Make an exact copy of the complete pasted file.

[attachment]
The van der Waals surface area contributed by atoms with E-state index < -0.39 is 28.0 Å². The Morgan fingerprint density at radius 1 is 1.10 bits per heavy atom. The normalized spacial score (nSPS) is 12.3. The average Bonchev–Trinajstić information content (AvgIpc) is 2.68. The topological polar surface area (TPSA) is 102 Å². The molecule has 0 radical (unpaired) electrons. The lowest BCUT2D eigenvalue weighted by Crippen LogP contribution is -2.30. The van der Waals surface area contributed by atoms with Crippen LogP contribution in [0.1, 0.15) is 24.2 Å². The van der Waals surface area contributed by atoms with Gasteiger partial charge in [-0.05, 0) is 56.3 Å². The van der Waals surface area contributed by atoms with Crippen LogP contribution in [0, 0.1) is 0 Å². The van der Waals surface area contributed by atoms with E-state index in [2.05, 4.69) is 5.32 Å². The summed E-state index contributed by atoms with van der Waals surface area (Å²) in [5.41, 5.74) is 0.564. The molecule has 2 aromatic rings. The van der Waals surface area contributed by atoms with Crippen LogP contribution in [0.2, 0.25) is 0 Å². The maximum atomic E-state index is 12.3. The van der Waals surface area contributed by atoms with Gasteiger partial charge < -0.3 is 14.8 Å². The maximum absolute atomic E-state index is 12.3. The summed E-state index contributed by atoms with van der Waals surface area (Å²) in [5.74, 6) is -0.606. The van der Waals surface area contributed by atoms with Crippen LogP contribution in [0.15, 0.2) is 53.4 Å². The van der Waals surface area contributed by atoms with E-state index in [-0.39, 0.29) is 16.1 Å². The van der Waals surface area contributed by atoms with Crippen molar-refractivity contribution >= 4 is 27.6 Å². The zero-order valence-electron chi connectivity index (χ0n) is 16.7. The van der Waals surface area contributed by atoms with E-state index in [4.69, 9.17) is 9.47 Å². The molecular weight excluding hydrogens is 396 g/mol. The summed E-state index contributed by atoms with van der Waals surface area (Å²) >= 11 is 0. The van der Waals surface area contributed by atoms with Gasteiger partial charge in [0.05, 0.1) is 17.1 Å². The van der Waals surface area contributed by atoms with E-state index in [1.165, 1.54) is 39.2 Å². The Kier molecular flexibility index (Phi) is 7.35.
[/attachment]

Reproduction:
The van der Waals surface area contributed by atoms with E-state index < -0.39 is 28.0 Å². The Morgan fingerprint density at radius 1 is 1.10 bits per heavy atom. The normalized spacial score (nSPS) is 12.3. The average Bonchev–Trinajstić information content (AvgIpc) is 2.68. The topological polar surface area (TPSA) is 102 Å². The molecule has 0 radical (unpaired) electrons. The lowest BCUT2D eigenvalue weighted by Crippen LogP contribution is -2.30. The van der Waals surface area contributed by atoms with Crippen LogP contribution in [0.1, 0.15) is 24.2 Å². The van der Waals surface area contributed by atoms with Gasteiger partial charge in [-0.05, 0) is 56.3 Å². The van der Waals surface area contributed by atoms with Crippen LogP contribution in [0, 0.1) is 0 Å². The van der Waals surface area contributed by atoms with E-state index in [2.05, 4.69) is 5.32 Å². The summed E-state index contributed by atoms with van der Waals surface area (Å²) in [5.41, 5.74) is 0.564. The molecule has 2 aromatic rings. The van der Waals surface area contributed by atoms with Crippen LogP contribution in [0.2, 0.25) is 0 Å². The maximum atomic E-state index is 12.3. The van der Waals surface area contributed by atoms with Gasteiger partial charge < -0.3 is 14.8 Å². The maximum absolute atomic E-state index is 12.3. The summed E-state index contributed by atoms with van der Waals surface area (Å²) in [5.74, 6) is -0.606. The van der Waals surface area contributed by atoms with Crippen LogP contribution in [0.15, 0.2) is 53.4 Å². The van der Waals surface area contributed by atoms with E-state index in [-0.39, 0.29) is 16.1 Å². The van der Waals surface area contributed by atoms with Crippen molar-refractivity contribution >= 4 is 27.6 Å². The zero-order valence-electron chi connectivity index (χ0n) is 16.7. The van der Waals surface area contributed by atoms with E-state index in [4.69, 9.17) is 9.47 Å². The molecular weight excluding hydrogens is 396 g/mol. The summed E-state index contributed by atoms with van der Waals surface area (Å²) >= 11 is 0. The van der Waals surface area contributed by atoms with Gasteiger partial charge in [0.05, 0.1) is 17.1 Å². The van der Waals surface area contributed by atoms with E-state index in [1.165, 1.54) is 39.2 Å². The Kier molecular flexibility index (Phi) is 7.35.